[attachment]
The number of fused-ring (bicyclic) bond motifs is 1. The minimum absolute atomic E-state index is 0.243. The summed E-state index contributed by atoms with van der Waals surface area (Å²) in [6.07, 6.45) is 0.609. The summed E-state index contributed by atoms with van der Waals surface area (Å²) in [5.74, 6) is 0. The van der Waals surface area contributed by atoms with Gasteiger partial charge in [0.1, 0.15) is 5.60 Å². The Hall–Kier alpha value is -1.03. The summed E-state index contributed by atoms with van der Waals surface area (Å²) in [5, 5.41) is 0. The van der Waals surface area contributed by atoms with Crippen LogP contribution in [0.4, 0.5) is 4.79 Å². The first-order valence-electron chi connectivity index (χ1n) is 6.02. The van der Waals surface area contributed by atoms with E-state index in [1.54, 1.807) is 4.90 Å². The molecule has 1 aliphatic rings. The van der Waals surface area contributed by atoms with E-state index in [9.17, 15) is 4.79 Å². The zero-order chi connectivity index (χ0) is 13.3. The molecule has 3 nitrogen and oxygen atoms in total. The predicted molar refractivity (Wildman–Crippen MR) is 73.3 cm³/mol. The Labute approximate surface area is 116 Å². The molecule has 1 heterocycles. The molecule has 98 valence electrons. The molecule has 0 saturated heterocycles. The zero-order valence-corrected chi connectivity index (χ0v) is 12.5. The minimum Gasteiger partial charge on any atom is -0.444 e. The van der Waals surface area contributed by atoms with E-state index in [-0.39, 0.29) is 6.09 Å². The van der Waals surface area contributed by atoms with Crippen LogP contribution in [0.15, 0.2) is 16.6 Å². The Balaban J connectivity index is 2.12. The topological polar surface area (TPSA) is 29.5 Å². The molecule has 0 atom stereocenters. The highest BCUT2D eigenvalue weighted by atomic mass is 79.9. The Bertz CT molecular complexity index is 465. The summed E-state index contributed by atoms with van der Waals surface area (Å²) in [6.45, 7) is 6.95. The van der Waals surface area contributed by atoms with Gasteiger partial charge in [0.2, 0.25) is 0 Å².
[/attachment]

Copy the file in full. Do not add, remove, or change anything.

The number of fused-ring (bicyclic) bond motifs is 1. The minimum absolute atomic E-state index is 0.243. The summed E-state index contributed by atoms with van der Waals surface area (Å²) in [6.07, 6.45) is 0.609. The summed E-state index contributed by atoms with van der Waals surface area (Å²) in [5.74, 6) is 0. The van der Waals surface area contributed by atoms with Gasteiger partial charge in [0.1, 0.15) is 5.60 Å². The Hall–Kier alpha value is -1.03. The summed E-state index contributed by atoms with van der Waals surface area (Å²) in [5, 5.41) is 0. The van der Waals surface area contributed by atoms with Crippen LogP contribution in [0.4, 0.5) is 4.79 Å². The first-order valence-electron chi connectivity index (χ1n) is 6.02. The van der Waals surface area contributed by atoms with E-state index in [1.54, 1.807) is 4.90 Å². The molecule has 1 aliphatic rings. The van der Waals surface area contributed by atoms with E-state index in [9.17, 15) is 4.79 Å². The zero-order chi connectivity index (χ0) is 13.3. The molecule has 3 nitrogen and oxygen atoms in total. The predicted molar refractivity (Wildman–Crippen MR) is 73.3 cm³/mol. The Labute approximate surface area is 116 Å². The molecule has 1 heterocycles. The molecule has 98 valence electrons. The molecule has 0 saturated heterocycles. The zero-order valence-corrected chi connectivity index (χ0v) is 12.5. The minimum Gasteiger partial charge on any atom is -0.444 e. The van der Waals surface area contributed by atoms with E-state index in [-0.39, 0.29) is 6.09 Å². The van der Waals surface area contributed by atoms with Crippen LogP contribution in [0.15, 0.2) is 16.6 Å². The Balaban J connectivity index is 2.12. The topological polar surface area (TPSA) is 29.5 Å². The molecule has 0 atom stereocenters. The highest BCUT2D eigenvalue weighted by atomic mass is 79.9. The Bertz CT molecular complexity index is 465. The summed E-state index contributed by atoms with van der Waals surface area (Å²) in [6.45, 7) is 6.95. The van der Waals surface area contributed by atoms with Gasteiger partial charge in [0.2, 0.25) is 0 Å².